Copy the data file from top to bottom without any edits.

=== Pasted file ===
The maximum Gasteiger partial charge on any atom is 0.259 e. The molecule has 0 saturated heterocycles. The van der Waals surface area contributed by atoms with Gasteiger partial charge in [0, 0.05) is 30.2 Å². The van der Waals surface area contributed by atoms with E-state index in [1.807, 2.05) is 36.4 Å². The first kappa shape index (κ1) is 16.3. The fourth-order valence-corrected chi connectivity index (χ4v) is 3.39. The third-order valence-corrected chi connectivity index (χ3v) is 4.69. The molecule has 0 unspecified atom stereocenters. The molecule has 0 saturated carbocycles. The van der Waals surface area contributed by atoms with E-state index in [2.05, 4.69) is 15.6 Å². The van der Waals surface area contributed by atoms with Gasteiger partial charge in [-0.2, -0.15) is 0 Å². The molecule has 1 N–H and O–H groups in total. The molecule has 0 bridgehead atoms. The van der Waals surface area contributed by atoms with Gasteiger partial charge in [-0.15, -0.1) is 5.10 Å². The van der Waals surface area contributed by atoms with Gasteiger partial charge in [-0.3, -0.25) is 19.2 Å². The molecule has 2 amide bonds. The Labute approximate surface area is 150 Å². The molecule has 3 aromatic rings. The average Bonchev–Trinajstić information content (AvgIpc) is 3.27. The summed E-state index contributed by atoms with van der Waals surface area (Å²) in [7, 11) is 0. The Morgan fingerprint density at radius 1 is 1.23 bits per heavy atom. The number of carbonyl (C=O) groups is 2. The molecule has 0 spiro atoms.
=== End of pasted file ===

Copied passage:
The maximum Gasteiger partial charge on any atom is 0.259 e. The molecule has 0 saturated heterocycles. The van der Waals surface area contributed by atoms with Gasteiger partial charge in [0, 0.05) is 30.2 Å². The van der Waals surface area contributed by atoms with E-state index in [1.807, 2.05) is 36.4 Å². The first kappa shape index (κ1) is 16.3. The fourth-order valence-corrected chi connectivity index (χ4v) is 3.39. The third-order valence-corrected chi connectivity index (χ3v) is 4.69. The molecule has 0 unspecified atom stereocenters. The molecule has 0 saturated carbocycles. The van der Waals surface area contributed by atoms with E-state index in [2.05, 4.69) is 15.6 Å². The van der Waals surface area contributed by atoms with Gasteiger partial charge in [-0.2, -0.15) is 0 Å². The molecule has 1 N–H and O–H groups in total. The molecule has 0 bridgehead atoms. The van der Waals surface area contributed by atoms with Gasteiger partial charge in [-0.15, -0.1) is 5.10 Å². The van der Waals surface area contributed by atoms with Gasteiger partial charge in [-0.3, -0.25) is 19.2 Å². The molecule has 2 amide bonds. The Labute approximate surface area is 150 Å². The molecule has 3 aromatic rings. The average Bonchev–Trinajstić information content (AvgIpc) is 3.27. The summed E-state index contributed by atoms with van der Waals surface area (Å²) in [7, 11) is 0. The Morgan fingerprint density at radius 1 is 1.23 bits per heavy atom. The number of carbonyl (C=O) groups is 2. The molecule has 0 spiro atoms.